Could have been better

Don't get me wrong, I love Anberlin. I see them live at least a couple times a year and they have been one of my top 5 bands for the last several years, but this CD isn't their best work. The songs are decent and are undeniably "Anberlin" but they are much to poppy and lack the epic guitar riffs found on NTFP and Cities. Also, the CD just doesn't flow well, each song stands well enough on it's own but they don't flow together well. Christian's voice doesn't have quite the strength that it had before either. All in all a good effort by Anberlin, but not a CD that will live in my stereo for months and months like previous releases.

Frustrating Album!!

I want to start off saying I have always really liked this band. Anberlin has always had a certain sound in every song that is almost like their signature. They have a very full and warm acoustic sound in their slower songs such as "Unwinding Cable Car" and "Symphony of a Blase," and a powerful alternative sound such as in "The Feel Good Drag," "Godspeed," or "Readfuels." I do not completely feel their signature sound in this album. I feel like they are starting to blend in with all the other mainstream bands that you hear every on the radio. Many of the songs do not have the uniqueness that are found in almost every song in their past albums. I just was very frustrated listening to this album, hoping as I played it it would get better. It really did not. :(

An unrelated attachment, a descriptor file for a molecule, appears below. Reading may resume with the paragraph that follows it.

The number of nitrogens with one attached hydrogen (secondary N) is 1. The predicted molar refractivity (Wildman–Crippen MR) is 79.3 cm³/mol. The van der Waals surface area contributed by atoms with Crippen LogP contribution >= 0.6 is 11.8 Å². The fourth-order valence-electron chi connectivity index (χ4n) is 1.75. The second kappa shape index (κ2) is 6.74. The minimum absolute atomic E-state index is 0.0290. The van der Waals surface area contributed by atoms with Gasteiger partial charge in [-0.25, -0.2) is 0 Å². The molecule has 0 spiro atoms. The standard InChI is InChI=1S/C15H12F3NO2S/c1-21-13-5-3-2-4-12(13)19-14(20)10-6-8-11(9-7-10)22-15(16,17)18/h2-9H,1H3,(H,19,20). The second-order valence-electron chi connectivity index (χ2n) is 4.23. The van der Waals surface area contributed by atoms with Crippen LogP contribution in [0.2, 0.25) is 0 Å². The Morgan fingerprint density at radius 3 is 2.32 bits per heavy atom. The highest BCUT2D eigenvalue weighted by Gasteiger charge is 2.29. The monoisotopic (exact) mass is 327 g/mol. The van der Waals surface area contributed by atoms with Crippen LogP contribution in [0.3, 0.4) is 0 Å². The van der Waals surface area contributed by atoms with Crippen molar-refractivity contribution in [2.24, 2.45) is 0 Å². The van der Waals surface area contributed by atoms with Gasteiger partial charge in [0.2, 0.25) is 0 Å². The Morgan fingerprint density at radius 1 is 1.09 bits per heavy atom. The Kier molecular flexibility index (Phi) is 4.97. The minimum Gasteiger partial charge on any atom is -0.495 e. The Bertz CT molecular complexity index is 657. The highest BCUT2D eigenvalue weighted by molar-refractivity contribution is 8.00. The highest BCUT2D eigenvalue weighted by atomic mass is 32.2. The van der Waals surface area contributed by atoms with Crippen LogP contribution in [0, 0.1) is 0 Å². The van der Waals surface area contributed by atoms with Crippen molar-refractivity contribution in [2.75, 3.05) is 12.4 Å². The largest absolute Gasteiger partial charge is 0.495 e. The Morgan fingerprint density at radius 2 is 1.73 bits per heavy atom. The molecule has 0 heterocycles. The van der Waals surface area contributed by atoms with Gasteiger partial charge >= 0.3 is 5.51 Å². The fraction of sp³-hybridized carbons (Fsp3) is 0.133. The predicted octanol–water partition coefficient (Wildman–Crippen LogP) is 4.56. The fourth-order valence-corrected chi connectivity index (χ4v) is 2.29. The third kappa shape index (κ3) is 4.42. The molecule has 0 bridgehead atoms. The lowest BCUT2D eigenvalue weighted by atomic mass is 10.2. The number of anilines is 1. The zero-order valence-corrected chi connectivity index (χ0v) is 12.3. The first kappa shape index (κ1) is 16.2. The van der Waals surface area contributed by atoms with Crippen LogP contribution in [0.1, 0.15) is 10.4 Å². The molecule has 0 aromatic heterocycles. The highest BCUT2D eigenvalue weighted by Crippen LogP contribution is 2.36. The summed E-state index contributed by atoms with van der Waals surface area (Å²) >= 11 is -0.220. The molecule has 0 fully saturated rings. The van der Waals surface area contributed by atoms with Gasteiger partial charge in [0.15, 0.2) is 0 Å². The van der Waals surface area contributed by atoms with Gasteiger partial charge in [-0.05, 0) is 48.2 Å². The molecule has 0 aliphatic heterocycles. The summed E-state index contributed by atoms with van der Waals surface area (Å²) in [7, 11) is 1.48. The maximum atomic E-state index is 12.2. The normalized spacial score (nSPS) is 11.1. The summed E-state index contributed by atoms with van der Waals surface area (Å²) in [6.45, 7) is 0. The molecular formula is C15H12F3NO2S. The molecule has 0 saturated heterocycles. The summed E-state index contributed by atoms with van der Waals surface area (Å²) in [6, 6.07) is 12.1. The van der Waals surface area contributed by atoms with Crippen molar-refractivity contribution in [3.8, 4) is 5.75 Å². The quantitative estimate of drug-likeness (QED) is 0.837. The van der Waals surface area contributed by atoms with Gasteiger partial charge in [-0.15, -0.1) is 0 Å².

Formed: 2002 in Winter Haven, FL

Genre: Alternative

Years Active: '00s, '10s

Hailing from Orlando, Florida, Anberlin formed from the ashes of various other area projects. Led by the soaring vocals of Stephen Christian, the positive-thinking Anberlin also included Joseph Milligan (guitar), Nathan Young (drums), Joey Bruce (guitar), and Deon Rexroat (bass), and presented an alternative pop/rock sound that, while inflected with the earnestness of emo, was closer to the mature stylings of Third Eye Blind. A five-song demo garnered Anberlin the attention of Seattle-based indie...
Full Bio
New Surrender, Anberlin